(director/writer: Miranda Nation; cinematographer: Bonnie Elliott; editor: Nick Myers/Julie-Anne De Ruvo; music: James Orr/Raul Sanchez/Lisa Gerrard; cast: Laura Gordon (Claire), Rob Collins (Dan), Josh Helman (Brett), Olivia Dejonge (Angie); Runtime: 96; MPAA Rating: NR; producer: Lyn Norfor; Emerald Productions/Mind Blowing World; 2018-Australia)

“A gripping psychological thriller pertaining to a woman giving birth to a stillborn child and grieving over the loss while trying to gain her bearings.”

Reviewed by Dennis Schwartz

Undertow premiered at the Melbourne international film festival.

It’s the auspicious feature-film debut of Victorian filmmaker Miranda Nation, the former actress, who offers a gripping psychological thriller pertaining to a woman giving birth to a stillborn child and grieving over the loss while trying to gain her bearings. Using water as a recurring symbol of life, death and rebirth, the arty narrative keeps flowing into the directions that dramatically keep blurring reality from fiction. Through the probing compositions of the first-rate Australian cinematographer Bonnie Elliott, the relationships between people and places act as visual motifs.

The vulnerable but creepy Claire (Gordon) is a pregnant photojournalist in the¬†Australian seaside city of Geelong, who loses her baby after driving herself to the hospital while husband Dan (Rob Collins) is out partying. He’s a former footballer star for the local Aussie Rules. Later she spots her possibly unfaithful husband at a motel with the teenager who was also at the party with him, the sexy Angie (Olivia Dejonge). The upset Claire keeps that to herself, and later follows the teen.

Angie spots Claire following her and when she questions Claire is led to believe she’s a talent scout for a modeling agency and sets up an appointment to be photographed by her. During the course of their conversation she casually mentions to Claire that she’s pregnant. Thereby Claire becomes fixated on her pregnancy, thinking it might be from her husband.

During a group counseling session for bereaved parents, when Dan speaks from his heart about their loss, Claire only gives him some dirty looks.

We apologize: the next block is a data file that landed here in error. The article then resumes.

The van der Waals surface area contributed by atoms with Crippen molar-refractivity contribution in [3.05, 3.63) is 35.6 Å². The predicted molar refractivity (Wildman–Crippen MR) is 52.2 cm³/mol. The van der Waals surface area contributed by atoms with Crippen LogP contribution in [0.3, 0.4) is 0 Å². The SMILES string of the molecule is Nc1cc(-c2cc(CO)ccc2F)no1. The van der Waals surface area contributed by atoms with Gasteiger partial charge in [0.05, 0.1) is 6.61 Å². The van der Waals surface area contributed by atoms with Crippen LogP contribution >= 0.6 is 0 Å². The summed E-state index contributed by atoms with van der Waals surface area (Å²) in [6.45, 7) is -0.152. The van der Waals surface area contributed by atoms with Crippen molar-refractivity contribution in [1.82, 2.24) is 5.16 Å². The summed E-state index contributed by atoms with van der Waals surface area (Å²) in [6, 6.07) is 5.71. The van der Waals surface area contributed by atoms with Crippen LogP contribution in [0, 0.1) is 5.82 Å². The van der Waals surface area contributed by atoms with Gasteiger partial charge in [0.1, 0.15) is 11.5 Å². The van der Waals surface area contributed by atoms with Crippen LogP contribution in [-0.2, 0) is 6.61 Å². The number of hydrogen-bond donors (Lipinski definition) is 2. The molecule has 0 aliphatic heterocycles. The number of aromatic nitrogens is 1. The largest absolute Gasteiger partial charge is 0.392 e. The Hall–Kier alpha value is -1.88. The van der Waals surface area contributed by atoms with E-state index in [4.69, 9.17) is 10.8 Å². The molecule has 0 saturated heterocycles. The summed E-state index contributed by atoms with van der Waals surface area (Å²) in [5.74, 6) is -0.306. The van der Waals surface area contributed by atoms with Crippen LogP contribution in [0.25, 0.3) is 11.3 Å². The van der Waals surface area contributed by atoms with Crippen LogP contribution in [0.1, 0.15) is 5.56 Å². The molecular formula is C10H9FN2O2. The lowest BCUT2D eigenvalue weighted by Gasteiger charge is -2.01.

Nation clamors about how toxic is the macho football culture in Australia (which probably doesn’t mean much to those not from Australia) and how the country idolizes the wrong people (though this should connect with an international audience). The director uses as an example the ‘bad boy’ footballer, Brett (Josh Helman), and points to his tawdry relationship with the uncouth Angie and how immoral it is.

An awkward relationship develops between the women from different generations, as tension in the domestic drama grows and questions of morality arise as well as many plot twists. Things become unpredictable, as Nation leaves us thinking what might seem real could just as easily be something imagined and only is taken for our truth because we wanted to see something in a certain way. What’s more important than the truth in this tale is what the character feels is right or not.

The story hinges on finding a meaning to a complex relationship that develops between the women opposites that belies an unpleasant universal truth that some women want so much to give birth while others are sickened at the prospect.

It’s a compelling psychological film about feminine issues that is filled with pertinent Australian background lore. Universal women issues are boldly tackled by getting to the inner forces (the undertow) that compel women to act out the way they are wired.

The needy and self-absorbed Claire might be obsessive but is directionless, while the also creepy and aimless Angie might be strong but in her youth is naive.

The Swedish director Ingmar Bergman in his 1966 masterpiece Persona also evoked Freudian-like symbolism over personal identity issues, as Nation’s film explores many of the same underlining sexual themes as Bergman and her experimental film does justice to such radical findings.

Claire (Laura Gordon) and Angie (Olivia Dejonge) are drawn
      to each other in the Australian thriller Undertow.